15) Java (didn't really like the places -> cities <- I've seen on the island but am sure it has much more to offer than the boring Solo [sorry M! :P], Yogja or Jakarta)
16) Lesser Sunda Islands (only Bali, Gilis and Lombok. Was supposed to island hop all the way to Timor but decided not in the end)
17) Luxembourg 
18) Malaysia (only KL)
19) Mallorca (see Balearic Islands) (my first and only package holiday destination; a week after coming back from the island I booked tickets to go back and actually see the place, which resulted in my first solo trip - an amazing experience that gave me the confidence to travel alone to much more remote places)
20) Monaco (seems like a previous life already..)
21) Netherlands (quite extensively but the city I'm missing is Amsterdam, believe it or not. Well, technically I have been there, but not really)
22) Poland (although I realise I don't know my own country well and a backpacking trip in here is one of the projects)
23) Slovakia (very recently at that)
24) Slovenia (same case as Italy)
25) Spain (just Madrid [looove it!], much more planned come Tuesday! ;))
26) Sweden (only Stockholm, one of the lovliest and most enchanting places I've seen)
27) Switzerland (same case as Slovenia and Italy)

So, if you ever get jealous and think "She's been to so many places, she travels so much" - think again! I've just been to 27 out of 320 places to see!  
That's not even 10% !!!  
8.4 to be exact..

Can't wait to reach the 10% :D


Sunday, March 20, 2011

Little bit of India in Warsaw

Surprisingly enough, one of the things I've been missing a lot since I came back is hearing Indian English and Hinglish..
On Wednesday I decided to go for CS weekly meeting. Arrived at Lorelai, our local CS's pub of choice, to find the whole place packed with fellow travellers. In fleeing I met A, who only managed to tell me she had just been talking to an Indian about this friend of hers who'd come back from Bombay (yes, that's me) and that he wanted to meet me. So I looked around if I knew anyone (am not really active in Warsaw CS and that was my second weekly meeting ever, the first one dating back to beg of Sept) and went to meet P, the beforementioned Indian. Man, it was sooo good to listen to some Indian accent! ;) His isn't too strong, but a 15 minute talk with him made me food- and homesick for Bombay, brought back my head tilting and the typical hand movements.. Later into the evening I'd also meet S, another Indian, and A, a Pakistani who'd been to Btown and allover the country. I looooved talking about the city and its hang out places, adding the little Hindi that I know inbetween, being understood when I said 'yaar' and not looked strangely upon whenever my question ended with a 'na?'.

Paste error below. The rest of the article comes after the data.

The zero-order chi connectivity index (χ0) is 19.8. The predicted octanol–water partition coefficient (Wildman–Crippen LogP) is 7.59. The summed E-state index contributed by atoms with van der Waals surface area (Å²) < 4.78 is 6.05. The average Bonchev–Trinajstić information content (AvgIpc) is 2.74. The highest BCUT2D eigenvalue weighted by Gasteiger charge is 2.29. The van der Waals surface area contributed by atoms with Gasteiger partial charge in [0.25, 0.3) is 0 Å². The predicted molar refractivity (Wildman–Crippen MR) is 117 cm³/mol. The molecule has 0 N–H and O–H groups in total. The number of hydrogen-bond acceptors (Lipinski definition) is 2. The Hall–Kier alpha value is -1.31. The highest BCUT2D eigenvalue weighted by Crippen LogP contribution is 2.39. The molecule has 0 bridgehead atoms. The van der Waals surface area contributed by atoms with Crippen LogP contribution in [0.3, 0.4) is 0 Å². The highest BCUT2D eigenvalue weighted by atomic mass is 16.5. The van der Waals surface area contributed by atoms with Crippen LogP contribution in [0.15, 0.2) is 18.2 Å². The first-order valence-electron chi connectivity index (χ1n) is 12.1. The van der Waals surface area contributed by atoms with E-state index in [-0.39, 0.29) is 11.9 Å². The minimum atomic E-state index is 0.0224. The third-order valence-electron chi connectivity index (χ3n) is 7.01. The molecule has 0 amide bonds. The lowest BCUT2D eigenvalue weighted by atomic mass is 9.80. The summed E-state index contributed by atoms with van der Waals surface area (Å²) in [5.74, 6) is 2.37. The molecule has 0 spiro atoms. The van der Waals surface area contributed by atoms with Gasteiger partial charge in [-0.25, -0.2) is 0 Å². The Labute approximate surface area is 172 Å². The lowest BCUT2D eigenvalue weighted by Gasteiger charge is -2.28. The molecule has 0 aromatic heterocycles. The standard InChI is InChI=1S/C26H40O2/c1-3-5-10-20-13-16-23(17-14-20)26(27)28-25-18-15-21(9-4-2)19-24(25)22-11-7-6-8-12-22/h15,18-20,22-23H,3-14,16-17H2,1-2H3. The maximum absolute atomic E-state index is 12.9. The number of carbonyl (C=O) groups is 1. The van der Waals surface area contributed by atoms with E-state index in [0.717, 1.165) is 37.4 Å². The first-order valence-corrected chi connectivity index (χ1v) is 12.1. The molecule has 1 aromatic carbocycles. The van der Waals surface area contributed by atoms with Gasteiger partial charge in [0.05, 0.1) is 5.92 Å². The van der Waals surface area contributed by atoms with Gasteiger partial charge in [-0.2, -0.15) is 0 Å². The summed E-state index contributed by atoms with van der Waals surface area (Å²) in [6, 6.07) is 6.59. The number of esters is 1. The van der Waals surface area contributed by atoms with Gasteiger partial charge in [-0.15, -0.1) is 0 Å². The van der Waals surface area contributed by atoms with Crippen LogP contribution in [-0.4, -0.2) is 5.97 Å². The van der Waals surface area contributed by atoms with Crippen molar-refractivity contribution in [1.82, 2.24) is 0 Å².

On Thursday I had a couple of meetings with friends, one of which took place in Bollywood Lounge, the only bollywood club in Warsaw, and my once-upon-a-time fav place around. Unfortunately, the Butter Chicken I used to love so much (and still enjoyed a lot this time) was way too sweet, tomatoey and kinda European.. 
I love eating with my hand and did so, but when I asked for a bowl of water with lemon to wash the food off, the much surprised waitress brought me some cold water.. Little things, but make a world of difference!..


Other than that, my days are full of sleep, Californication (man, I'm hooked!), friends and some fitness clasess I've been trying to attend every morning. 
A has already done two projects for my business cards and I'm absolutely in love with them! 
Can't wait to have some printed out and in my pocket, ready to be used!


Also, have a certain project in my mind and already two life stories that I'd love to tell you, but it's still a long way to go before I can present them. I hope you'll enjoy my new idea!
Plus, today's CS meeting might turn out quite fruitful as well...

Tuesday, March 15, 2011

How long? Where? When?

All I hear from everyone around me is questions... So to cover the basic ones:

How long are you in Warsaw for?
In Poland, exactly 2 more weeks. Warsaw, however, might be a bit of a different story, as my flight's from the beautiful Cracow :)

Where are you going next?
First stop is Malaga, on my way to Granda for a couple of days and then up north to get somewhere around Marseille by the 3rd week of April.

When will you be back?
Beginning of May.

Soooo, have just bought my ticket to Spain! Caaaaan't wait!!!
Have had this urge of going there for a couple of months now. .
I miss the beautiful language. 
I miss the crazy people. 
I miss the delicious churros and tapas.
But two more weeks and I shall have 'em all! :D

Monday, March 14, 2011

What do you do?

TEDxWarsaw2011 is almost around the corner and I'm one of the lucky people whose application got accepted. Honestly, I didn't think it was very selective but apparently it might have been a bit more difficult to attend than I imagined.

They were organising some 'networking workshops' today (unfortunately not too enlightening) during which I've come to see the conference not only as an 'inspiration and creativity platform', but also as a 'networking platfrom'. Everyone was talking about introducing oneself properly, exchanging business cards, getting new contacts. Which got me thinking - what do I actually do? What is it that I could, and should, put on my business card?